Transparency In Influencer Marketing: Are We There Yet?
Influencer marketing has long been a popular technique among marketers. It’s been an effective way to engage with customers in an authentic, non-intrusive manner. As more brands get involved in the practice, platforms are evolving to accommodate for the increase in brand-influencer collaborations. Today, 49% of people feel as if some restrictions should be placed on the content that influencers are creating according to Bazaarvoice research. Much of this is because platforms have become cluttered with unnatural relationships and abrasive content strategies.
Recently the Advertising Standards Authority (ASA) in the UK has released a new set of guidelines with regard to transparency in influencer marketing. The primary goal behind this is to ensure that influencers communicate clearly and honestly with their audiences and properly disclose any commercial relationships they may have with brands. Ads should be clearly designated as ads, for example. The guidance also makes it clear what constitutes an ad and what they are not. It also discusses what may happen if a complaint is made. Finally, brands and influencers are given the means to determine whether or not content they are planning to publish is considered to be an advertisement.
“Compliance with these guidelines is a wise idea,” said Vlad Dobrynin, CEO of Humans. “Brands and influencers who do so aren’t just avoiding sanctions, they are taking steps that consumers want them to take. That can go a long way in restoring some of the trust that has eroded, ultimately allowing brands to create more meaningful campaigns that can have great lasting impact through social collaboration.”
Below are some ways that they can respond to these new guidelines.
Identify content as being either wholly or partially affiliated
Whether content is entirely produced for the purpose of marketing a product or service, or just happens to contain some branded mentions or appearances, they must be flagged in some way. For example, if an influencer has been paid to create a video, they must indicate that in the title or caption of the video. If only certain elements are sponsored, they may use a technique such as flagging the links to those products. In any case, all the ad placements should be clearly marked as such at all times.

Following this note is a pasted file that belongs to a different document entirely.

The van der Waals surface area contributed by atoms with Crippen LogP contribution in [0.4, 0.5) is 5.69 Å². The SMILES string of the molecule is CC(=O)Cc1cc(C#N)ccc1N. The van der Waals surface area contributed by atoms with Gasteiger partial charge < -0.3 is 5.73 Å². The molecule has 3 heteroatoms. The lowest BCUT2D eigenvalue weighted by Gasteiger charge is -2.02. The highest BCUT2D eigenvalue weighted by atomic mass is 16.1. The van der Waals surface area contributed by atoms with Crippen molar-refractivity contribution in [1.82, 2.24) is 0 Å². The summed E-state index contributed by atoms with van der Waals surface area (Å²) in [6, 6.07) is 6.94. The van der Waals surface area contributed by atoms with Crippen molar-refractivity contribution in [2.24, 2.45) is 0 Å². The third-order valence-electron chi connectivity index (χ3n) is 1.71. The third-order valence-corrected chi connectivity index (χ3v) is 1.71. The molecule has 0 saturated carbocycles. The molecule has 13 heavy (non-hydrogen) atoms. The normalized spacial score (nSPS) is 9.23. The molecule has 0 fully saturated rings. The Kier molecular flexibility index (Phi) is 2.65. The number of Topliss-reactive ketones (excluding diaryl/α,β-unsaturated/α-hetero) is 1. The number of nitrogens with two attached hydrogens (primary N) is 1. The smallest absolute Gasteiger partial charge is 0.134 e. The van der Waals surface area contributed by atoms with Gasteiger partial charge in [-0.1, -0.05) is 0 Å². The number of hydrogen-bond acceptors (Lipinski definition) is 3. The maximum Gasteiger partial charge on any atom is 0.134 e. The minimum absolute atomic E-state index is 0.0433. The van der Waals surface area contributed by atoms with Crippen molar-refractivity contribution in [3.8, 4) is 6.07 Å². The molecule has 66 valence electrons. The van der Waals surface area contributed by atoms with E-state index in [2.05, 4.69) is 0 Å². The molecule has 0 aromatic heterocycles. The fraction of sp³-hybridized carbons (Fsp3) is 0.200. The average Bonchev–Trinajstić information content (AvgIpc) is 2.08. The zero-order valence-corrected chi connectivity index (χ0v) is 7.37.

Make a plan for each social media platform
It’s not enough to simply make a general commitment to comply with these guidelines. According to Cam Wilkie, co-founder of func.media, a millennial-run viral media agency, “There’s no one size fits all way to comply with these standards. Each platform has its own unique attributes. It’s important to look at all of the places you are present, then determine the steps you need to take in order to stay within established guidelines. Above all, brands can maximize their impact by collaborating with influencers who best align with their mission and values, rather than oversaturating the market with inauthentic relationships.”
When it comes to evaluating best practices, for example, you would tag sponsored content on Instagram differently than you would on YouTube because of the differences between the two platforms.
According to Maximillian Berger, “The good news is that many platforms have now built in tools that can help you comply with both the regulations established in the UK and the FTC regulations in the States. For example, Instagram now has a paid partnership tag. YouTube and Facebook also have mechanisms for brands and influencers to disclose their relationships. When there are no official means to comply, it’s still important to implement best practices. Use tags like #AD or #Sponsored to indicate that a post has been paid. Be aware that there are other tags that are popular, but not officially recognized. It’s important not to be too obscure or try to disguise the ‘#spon’ tag among the sea of others.”
Recognize that audiences are becoming savvier
It may be wise to understand the reasons behind these guidelines and more importantly increasing audience sensitivity. According to the same study from Bazaarvoice, 47% of customers feel tired of inauthentic content published by influencers. Not only are they recognizing when content is misaligned with an influencers personal brand, they’re becoming more aware of the practice in general as more companies enter the market. It’s not just about tagging ads. It’s about dealing with the increasing lack of trust and skepticism that outdated influencer techniques are creating.
Rather than simply planning to comply in order to avoid sanctions, the better approach may be to embrace new methods. These may help to improve audience relationships and increase trust. Audiences aren’t opposed to being marketed to. Many just disapprove of the manufactured nature and lack of genuine connection associated with certain sponsored campaigns. An honest, authentic approach could be seen as refreshing for brands entering the market in 2018 and beyond.